Montana’s G2G Solutions turns flare gas into captured NGLs to create a tidy new revenue stream for customers and solve an environmental challenge.


Fly over Williston, N.D., at night, and you’ll see hundreds of flares blazing like stars embedded in the earth. While interesting to see, the flares indicate wasted energy resources. Instead of burning up and lighting the landscape, much of the gas byproduct from newly drilled oil could be captured and utilized. In addition, the flares emit CO2 and volatile organic compounds (VOCs) into the atmosphere.

Though energy companies work as fast as they can to hook up new wells to capture the gas, they can’t keep up with the pace of the Bakken oil boom, with as many as 200 wells drilled every month. About a third of the gases are flared, according to recent estimates, and oil companies face regulations and timelines regarding how long they can flare a site.

G2G Solutions offers an option to solve the regulation, waste, VOC and CO2 issues. Blending old technology with proprietary hardware, the Billings, Montana-based company sets up mobile units to capture a high percentage of gases that can be converted into NGLs (Natural Gas Liquids) and sold on the market.

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The business’ units and storage tanks first appeared around Williston in May 2012. The partners and employees fine-tuned their equipment and routine to work efficiently with an oil company partner. In 2013, the plan is to add more G2G units and divert more gas away from flares.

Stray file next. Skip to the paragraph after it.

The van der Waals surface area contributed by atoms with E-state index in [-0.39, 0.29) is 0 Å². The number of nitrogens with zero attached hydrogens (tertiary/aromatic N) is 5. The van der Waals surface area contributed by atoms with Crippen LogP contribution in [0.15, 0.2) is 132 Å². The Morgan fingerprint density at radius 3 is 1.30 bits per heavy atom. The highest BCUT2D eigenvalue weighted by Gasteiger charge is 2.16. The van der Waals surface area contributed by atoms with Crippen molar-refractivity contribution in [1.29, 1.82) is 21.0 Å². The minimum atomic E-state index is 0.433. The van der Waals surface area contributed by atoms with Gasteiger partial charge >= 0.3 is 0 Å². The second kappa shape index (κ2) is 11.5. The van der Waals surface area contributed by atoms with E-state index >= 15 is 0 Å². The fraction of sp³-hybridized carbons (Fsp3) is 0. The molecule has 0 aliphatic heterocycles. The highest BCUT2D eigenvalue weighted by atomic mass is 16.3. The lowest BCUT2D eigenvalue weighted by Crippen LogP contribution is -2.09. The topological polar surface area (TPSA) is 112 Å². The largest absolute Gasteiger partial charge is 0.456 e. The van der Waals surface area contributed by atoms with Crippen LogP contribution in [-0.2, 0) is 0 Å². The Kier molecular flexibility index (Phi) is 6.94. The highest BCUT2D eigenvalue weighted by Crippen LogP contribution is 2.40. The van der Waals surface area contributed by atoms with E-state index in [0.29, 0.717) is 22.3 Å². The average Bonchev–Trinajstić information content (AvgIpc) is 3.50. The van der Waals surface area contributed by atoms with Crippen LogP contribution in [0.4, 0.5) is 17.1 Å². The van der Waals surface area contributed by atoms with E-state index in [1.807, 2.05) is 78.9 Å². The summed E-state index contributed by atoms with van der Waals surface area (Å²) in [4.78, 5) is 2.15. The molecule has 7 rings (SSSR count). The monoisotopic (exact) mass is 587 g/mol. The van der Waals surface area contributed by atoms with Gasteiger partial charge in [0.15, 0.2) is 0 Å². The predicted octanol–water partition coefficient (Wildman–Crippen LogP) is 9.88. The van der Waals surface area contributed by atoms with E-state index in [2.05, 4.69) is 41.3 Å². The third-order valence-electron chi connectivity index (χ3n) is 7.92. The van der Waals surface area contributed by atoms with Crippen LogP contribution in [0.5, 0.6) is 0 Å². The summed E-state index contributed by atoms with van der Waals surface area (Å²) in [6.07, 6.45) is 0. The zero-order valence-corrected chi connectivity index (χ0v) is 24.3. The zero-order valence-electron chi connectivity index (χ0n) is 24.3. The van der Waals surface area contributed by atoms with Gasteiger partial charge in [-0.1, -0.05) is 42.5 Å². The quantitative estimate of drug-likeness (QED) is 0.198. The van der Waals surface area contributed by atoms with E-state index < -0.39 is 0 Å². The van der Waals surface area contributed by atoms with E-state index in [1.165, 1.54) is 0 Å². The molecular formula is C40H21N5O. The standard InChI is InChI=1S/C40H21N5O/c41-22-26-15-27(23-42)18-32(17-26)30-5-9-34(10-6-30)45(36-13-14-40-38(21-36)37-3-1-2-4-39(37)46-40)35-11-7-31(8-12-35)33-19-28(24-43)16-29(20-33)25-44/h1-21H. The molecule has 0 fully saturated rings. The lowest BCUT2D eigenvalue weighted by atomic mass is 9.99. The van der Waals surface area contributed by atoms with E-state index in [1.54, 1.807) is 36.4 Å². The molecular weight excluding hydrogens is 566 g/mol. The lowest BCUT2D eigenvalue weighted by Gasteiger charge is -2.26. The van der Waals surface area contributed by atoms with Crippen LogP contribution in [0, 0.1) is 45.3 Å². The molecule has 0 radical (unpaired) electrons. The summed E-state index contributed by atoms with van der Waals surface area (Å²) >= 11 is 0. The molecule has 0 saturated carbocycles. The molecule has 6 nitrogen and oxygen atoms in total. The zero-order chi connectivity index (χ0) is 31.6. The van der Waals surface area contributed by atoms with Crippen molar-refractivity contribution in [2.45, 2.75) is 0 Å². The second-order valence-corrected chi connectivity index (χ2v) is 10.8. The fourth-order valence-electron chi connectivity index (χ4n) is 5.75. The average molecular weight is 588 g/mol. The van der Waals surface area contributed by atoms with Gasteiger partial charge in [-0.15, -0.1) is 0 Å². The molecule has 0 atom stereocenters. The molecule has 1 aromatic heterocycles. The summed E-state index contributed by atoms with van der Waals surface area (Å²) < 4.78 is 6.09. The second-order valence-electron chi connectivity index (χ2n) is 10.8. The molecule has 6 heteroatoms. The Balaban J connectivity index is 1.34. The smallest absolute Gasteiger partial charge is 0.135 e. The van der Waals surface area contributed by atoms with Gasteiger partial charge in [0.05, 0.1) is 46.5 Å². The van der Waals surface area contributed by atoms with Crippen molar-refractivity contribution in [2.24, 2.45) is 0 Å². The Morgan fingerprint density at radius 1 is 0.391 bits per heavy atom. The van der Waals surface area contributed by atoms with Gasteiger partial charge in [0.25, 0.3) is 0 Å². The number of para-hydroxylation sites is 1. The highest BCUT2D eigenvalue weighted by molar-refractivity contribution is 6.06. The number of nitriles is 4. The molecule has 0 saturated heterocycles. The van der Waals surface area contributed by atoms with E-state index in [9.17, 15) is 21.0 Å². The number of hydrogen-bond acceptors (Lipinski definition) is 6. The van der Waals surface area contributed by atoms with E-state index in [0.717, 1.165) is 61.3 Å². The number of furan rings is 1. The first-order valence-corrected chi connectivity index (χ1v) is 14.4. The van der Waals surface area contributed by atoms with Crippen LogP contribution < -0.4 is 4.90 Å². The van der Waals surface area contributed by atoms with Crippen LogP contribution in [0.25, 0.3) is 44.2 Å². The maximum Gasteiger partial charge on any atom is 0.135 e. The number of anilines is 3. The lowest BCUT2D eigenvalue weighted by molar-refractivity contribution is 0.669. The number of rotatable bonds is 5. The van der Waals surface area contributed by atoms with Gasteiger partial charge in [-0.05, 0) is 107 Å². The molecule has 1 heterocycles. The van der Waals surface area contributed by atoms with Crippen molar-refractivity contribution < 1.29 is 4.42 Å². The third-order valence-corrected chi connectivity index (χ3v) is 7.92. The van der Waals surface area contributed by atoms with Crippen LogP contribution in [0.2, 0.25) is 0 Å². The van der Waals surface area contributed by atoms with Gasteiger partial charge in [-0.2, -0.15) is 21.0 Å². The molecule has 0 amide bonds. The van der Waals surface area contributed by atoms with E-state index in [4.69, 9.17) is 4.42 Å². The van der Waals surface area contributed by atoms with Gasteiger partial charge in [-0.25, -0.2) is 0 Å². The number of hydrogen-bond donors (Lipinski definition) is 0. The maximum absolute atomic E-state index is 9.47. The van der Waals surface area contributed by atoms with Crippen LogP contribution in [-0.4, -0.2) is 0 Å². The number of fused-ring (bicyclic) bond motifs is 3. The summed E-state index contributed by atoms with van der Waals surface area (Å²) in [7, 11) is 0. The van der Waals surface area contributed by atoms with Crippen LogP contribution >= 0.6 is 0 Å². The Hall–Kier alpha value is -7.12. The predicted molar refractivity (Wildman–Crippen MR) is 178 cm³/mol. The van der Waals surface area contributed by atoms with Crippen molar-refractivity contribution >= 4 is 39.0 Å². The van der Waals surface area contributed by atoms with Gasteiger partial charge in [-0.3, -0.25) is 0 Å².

Combining expertise

G2G stands for “Gas to Green,” says Brian Cebull, a co-founder and partner of the company. He and his wife, Amy, own Nance Resources, an independent exploration and production company. They recognized an opportunity for a new service and teamed up with two other partners to create a viable way to collect the gases and add revenue.

“All of us are engineers,” says Cebull, who has 20 years of experience in petroleum, oil and gas production. One partner James Haider is a mechanical engineer who deals with manufacturing and quality control. The third partner is Mark Peterson, a chemical engineer whose company, Aspen Consulting & Engineering, specializes in environmental compliance and air permits. 

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Making an effort to capture the gas is worthwhile because the Bakken gas is recognized as containing some of the richest NGLs in the country, according to the Energy Information Administration.

“The challenge is that with production on wells, gas has variability in flow rate. Gas processing equipment likes a steady state,” Cebull says. “We designed a system that involves patent-pending flow hardware that allows us to take variability out of the equation and run efficiently. And we made it mobile.”

The gas processing unit, natural gas generator and portable LP storage tank are all on wheels, so they can be moved quickly when a gas pipeline is built to the well and G2G is no longer needed. A 3-inch pipe is tied into the line between the heater-treater and the flare, so gas can flow into the processing unit. G2G has developed a proprietary system of valves to ensure safety.